In the next couple of days I hope to update a post I put up a short time ago, one that, as of today, 8/29/11, still holds true. The issue that I addressed in that post was : What does the Large Hadron Collider (LHC) currently have to say about Supersymmetry? I took a slightly polemical point of view, but you can look at the links in the post to longer, more pedagogical articles to see where the point of view comes from.
The problem with trying to answer a question like this one — What do LHC results imply for Theory X — is that it is ill-posed. An experiment searches for a phenomenon — not a theory. If a theory always predicts a certain phenomenon, then an experiment can search for that phenomenon, and, in finding it or not, give a definitive thumbs-up or -down to the theory. But often a theory has many versions, and although it will have a general set of predictions — supersymmetry, for instance, predicts superpartner particles — its details can look quite different to an experiment, depending on the version. [For instance, in supersymmetry, whether or not one sees the classic supersymmetry signature depends on the masses of the superpartner particles, on whether there are extra types of particles that are not required by the theory but might just be there anyway, etc.] So any given experimental result is just one important but incomplete piece of information, one that constrains some versions of the theory but not others. Typically, to entirely rule out a general theory like supersymmetry requires a large number of experimental searches for many different phenomena.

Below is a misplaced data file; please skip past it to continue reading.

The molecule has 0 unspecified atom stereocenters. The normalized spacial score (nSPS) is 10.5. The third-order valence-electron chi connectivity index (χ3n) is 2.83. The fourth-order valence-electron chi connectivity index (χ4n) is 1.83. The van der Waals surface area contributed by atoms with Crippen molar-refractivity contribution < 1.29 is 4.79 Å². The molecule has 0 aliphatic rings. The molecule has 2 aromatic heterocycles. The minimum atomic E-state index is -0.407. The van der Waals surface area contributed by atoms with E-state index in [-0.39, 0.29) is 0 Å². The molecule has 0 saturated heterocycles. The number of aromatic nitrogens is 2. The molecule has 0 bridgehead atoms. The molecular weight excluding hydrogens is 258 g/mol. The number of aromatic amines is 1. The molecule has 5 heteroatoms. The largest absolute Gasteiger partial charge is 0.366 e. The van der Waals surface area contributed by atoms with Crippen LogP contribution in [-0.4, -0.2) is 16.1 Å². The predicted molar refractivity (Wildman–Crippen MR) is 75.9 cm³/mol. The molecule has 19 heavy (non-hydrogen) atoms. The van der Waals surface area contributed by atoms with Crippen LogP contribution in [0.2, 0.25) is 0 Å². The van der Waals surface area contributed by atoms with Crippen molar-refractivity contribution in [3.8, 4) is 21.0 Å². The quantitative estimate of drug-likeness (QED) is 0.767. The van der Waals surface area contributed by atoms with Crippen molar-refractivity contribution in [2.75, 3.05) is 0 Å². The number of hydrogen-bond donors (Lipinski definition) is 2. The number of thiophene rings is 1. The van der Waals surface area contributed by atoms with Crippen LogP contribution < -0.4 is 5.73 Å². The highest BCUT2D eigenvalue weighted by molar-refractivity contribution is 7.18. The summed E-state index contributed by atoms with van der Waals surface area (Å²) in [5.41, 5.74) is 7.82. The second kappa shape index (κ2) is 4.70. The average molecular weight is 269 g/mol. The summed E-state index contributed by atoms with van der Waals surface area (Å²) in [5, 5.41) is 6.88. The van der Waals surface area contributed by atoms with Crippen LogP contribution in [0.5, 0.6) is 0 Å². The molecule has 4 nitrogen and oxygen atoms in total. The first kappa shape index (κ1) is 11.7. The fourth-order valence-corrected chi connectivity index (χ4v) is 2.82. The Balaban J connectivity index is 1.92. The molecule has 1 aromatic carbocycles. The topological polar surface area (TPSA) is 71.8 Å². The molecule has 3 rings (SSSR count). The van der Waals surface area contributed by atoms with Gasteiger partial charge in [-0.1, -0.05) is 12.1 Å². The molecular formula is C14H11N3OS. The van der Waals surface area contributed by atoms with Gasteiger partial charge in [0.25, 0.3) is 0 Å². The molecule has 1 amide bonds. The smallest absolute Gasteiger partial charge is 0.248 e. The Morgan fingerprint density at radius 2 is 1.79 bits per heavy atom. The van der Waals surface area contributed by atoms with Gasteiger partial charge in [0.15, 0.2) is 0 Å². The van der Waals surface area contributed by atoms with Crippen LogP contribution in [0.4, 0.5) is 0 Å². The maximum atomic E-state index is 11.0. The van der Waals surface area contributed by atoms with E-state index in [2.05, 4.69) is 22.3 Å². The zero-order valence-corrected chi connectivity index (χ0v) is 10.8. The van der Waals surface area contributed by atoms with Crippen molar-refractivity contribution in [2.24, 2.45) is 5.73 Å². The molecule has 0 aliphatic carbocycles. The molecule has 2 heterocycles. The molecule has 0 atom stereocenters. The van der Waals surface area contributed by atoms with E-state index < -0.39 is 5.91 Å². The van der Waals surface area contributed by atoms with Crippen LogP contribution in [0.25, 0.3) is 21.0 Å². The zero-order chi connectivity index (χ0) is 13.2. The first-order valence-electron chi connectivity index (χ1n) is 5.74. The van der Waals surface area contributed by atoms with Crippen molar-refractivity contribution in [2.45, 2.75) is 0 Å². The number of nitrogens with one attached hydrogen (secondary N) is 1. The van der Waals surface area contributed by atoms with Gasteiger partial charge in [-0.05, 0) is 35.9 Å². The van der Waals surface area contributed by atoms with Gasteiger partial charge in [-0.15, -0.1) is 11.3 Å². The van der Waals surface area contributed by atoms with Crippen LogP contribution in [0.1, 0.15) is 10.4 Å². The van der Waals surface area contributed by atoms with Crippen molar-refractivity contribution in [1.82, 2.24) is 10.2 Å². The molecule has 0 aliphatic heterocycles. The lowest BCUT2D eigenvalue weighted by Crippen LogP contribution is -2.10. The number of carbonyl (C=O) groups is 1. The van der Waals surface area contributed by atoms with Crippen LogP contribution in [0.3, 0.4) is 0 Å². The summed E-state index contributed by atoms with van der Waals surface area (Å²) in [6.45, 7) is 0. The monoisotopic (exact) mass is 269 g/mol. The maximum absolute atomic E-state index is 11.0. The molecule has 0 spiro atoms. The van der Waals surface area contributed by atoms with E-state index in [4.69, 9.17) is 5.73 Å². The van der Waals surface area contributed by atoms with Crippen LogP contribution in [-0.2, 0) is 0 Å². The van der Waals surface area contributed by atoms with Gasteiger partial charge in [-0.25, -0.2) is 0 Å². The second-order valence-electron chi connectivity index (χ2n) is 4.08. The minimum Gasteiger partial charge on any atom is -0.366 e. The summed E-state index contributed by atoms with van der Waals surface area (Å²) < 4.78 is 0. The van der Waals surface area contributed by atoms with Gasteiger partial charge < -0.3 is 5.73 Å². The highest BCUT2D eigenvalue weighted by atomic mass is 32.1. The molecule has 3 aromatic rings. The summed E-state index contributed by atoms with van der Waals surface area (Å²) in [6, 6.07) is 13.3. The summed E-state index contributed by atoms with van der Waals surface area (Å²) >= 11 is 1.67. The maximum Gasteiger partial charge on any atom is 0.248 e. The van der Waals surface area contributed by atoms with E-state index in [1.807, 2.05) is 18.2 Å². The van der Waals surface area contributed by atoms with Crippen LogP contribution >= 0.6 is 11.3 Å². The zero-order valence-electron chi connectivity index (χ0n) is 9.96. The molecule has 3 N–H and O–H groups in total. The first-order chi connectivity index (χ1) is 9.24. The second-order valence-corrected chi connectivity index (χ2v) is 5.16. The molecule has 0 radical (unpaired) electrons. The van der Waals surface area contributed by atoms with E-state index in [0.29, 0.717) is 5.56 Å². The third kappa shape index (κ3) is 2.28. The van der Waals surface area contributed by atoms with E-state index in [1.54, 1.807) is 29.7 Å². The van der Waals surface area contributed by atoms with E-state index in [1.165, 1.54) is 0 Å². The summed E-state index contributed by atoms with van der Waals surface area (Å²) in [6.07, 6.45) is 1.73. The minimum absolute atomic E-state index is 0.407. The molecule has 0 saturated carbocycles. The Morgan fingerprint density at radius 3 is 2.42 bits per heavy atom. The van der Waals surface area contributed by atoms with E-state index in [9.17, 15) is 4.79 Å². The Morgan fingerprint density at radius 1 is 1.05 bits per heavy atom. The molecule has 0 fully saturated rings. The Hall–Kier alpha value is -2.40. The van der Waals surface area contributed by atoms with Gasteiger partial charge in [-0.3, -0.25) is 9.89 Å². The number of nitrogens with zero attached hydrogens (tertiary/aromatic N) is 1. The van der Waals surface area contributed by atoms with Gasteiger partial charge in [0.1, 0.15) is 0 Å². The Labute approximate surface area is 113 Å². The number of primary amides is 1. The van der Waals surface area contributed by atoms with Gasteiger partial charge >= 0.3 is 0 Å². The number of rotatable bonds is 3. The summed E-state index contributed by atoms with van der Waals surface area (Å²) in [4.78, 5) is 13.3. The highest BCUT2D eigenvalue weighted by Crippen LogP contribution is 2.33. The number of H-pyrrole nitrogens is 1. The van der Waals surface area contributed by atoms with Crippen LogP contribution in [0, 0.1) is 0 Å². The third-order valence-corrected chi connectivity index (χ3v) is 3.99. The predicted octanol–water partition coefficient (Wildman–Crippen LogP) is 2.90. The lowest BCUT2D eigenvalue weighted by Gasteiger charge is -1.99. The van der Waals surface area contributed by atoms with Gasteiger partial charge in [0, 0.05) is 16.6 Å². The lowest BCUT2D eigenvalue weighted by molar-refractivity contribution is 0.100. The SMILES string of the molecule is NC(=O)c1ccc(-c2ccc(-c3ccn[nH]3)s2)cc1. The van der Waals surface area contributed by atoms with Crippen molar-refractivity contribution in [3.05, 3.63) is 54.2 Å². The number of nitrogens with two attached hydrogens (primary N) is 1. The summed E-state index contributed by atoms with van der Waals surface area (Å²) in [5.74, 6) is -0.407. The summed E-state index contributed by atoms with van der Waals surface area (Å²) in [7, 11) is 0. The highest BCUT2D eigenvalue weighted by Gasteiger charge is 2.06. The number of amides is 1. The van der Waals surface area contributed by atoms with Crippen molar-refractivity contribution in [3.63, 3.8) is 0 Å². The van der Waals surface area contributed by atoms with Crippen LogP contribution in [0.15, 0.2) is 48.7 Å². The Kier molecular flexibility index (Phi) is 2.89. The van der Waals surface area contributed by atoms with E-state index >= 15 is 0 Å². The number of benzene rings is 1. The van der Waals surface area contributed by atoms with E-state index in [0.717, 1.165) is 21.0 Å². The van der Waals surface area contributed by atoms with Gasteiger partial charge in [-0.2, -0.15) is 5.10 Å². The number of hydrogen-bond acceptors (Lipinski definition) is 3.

Conversely, though, many different theories may predict the same phenomenon. So an experiment that looks for but fails to find a certain phenomenon doesn’t just rule out just one version of one theory. It typically rules out several versions of many different types of theories.
And if it does find that phenomenon, it does not tell you which of those different types of theories it comes from. Remember that, when the LHC makes its first discovery! You’ll likely see claims from physicists in the press about what the discovery means that aren’t really merited by the data.